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Helping teachers bring 21st century skills to class – christmas card programming and aha moments

Artificial intelligence, coding and robotics are no longer features of a sci-fi movie, but things that the future generation will need to understand in their daily lives. This is why Code School Finland wants to help educators in teaching these 21st century skills to support the students’ digital literacy.


Since 2016, all school kids in Finland starting from the first grade have learned future skills and computational thinking as a core part of the curriculum. The goal is to prepare kids and students for the future work life by teaching them coding and robotics, but also teamwork, communication skills and entrepreneurship as a part of everyday classes. 

Right in the beginning, Kaisu Pallaskallio, a former programmer and a mother of three, noticed a need for supporting teachers in introducing these new subjects. 

“According to research, coding supports developing problem solving skills, deduction and abstract thinking. Since 2017, we have helped teachers combine these future skills to their everyday teaching”, says Pallaskallio, the CEO of Code School Finland.

Everything from exercises for the student to training materials for the teacher are developed with a team of pedagogical experts and programmers and tested in real-life classes. The key is to provide project-based learning and aha moments for the student to support technological awareness. 

More repetition needed to motivate students

For first-grade students, studies  can include creating a digital christmas card in art class to learn animation, image processing and coding. Older students can learn about programming and robotics by creating coded versions of games such as a rapper name generator or an escape room simulator. 

Juha Laitinen, a teacher at the Pukinmäenkaari school in Helsinki, has first-hand experience in using Code School Finland’s materials with middle schoolers. 

He found the exercises interesting and capturing. However, the teachers still struggle with the difficulty of programming and call for more repetition in exercises. 

“As a teacher of natural sciences, I find it extremely important to prevent students from hitting the wall and losing their motivation with exercises that are too difficult”, Laitinen says. 

Teachers from Helsinki Pukinmäki School, Sami Seppänen, Juha Laitinen and Liisa Nieminen have first-hand experience of using Code School Finland’s materials.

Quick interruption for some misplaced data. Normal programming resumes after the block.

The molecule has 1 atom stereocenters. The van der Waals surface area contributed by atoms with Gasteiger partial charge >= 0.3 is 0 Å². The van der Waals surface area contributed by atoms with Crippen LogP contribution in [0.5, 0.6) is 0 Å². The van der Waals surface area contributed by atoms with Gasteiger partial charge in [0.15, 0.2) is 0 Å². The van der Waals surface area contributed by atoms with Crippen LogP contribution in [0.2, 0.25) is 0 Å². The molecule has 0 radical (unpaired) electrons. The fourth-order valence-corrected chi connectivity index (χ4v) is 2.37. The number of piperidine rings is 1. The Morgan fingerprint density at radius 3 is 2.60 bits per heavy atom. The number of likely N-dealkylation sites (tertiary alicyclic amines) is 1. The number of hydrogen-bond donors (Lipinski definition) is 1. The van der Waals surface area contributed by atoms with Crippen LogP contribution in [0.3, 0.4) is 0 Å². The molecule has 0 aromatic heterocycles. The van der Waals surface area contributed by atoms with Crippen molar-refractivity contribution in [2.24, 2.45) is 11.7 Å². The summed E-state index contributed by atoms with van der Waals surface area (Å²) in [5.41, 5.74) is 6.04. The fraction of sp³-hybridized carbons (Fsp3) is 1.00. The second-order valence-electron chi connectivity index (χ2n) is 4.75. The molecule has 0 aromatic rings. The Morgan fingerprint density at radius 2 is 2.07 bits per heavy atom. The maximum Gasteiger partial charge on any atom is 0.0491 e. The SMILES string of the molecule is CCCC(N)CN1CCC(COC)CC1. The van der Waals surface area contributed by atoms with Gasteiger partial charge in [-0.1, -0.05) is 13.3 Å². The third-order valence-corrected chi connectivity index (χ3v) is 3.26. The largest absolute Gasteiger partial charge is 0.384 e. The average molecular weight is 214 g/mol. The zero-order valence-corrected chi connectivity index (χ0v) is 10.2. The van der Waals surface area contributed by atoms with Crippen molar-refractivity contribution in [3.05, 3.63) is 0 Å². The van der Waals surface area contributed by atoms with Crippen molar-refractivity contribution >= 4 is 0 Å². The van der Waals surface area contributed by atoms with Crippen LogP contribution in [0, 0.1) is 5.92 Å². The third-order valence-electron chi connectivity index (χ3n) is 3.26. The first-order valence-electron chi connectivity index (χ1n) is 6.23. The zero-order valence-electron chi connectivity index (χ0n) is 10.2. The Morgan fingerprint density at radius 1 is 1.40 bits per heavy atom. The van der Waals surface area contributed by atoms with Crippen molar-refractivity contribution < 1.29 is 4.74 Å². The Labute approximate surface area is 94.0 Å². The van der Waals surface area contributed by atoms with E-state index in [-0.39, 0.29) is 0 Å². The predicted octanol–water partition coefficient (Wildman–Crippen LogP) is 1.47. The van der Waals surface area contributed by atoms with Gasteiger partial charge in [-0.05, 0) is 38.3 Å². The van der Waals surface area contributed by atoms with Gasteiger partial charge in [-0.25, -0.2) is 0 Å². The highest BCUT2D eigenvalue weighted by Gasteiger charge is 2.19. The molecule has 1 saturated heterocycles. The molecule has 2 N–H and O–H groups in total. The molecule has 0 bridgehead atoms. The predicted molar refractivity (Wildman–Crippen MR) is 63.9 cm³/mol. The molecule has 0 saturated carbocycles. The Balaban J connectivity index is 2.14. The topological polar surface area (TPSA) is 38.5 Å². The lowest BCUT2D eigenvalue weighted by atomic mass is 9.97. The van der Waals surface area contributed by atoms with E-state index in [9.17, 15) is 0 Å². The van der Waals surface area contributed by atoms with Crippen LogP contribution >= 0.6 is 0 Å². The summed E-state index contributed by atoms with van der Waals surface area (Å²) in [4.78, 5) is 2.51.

Teachers from Helsinki Pukinmäki School, Sami Seppänen, Juha Laitinen and Liisa Nieminen have first-hand experience of using Code School Finland’s materials.

From Finland to the world

In addition to Laitinen’s school, Code School Finland has provided their materials to many cities and schools in the Helsinki-Uusimaa Region. 

Pallaskallio is happy to see that the city of Helsinki has invested strongly in edtech, for example by creating Helsinki Education Hub to support world-class education export. 

However, the story of Code School Finland is not limited only into the borders of Finland. 

Code camps organised for international students have already proved that the Code School Finland’s materials fit well to students and school kids around the world. At the moment, the company exports to eight countries with the Chinese ministry of education licensing their materials for use around the biggest country in the world. 

“We seek to introduce the Finnish cooperative approach to learning through our materials. This is how 21st century skills should be learned”, Pallaskallio says. 

Image credits Annukka Pakarinen

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Code School Finland

  • Edtech company providing a curriculum and teacher training for coding, robotics and artificial intelligence
  • Founded in 2017
  • Operates in nine countries
  • Seven employees

For further information, please contact:


+358 44 2411 024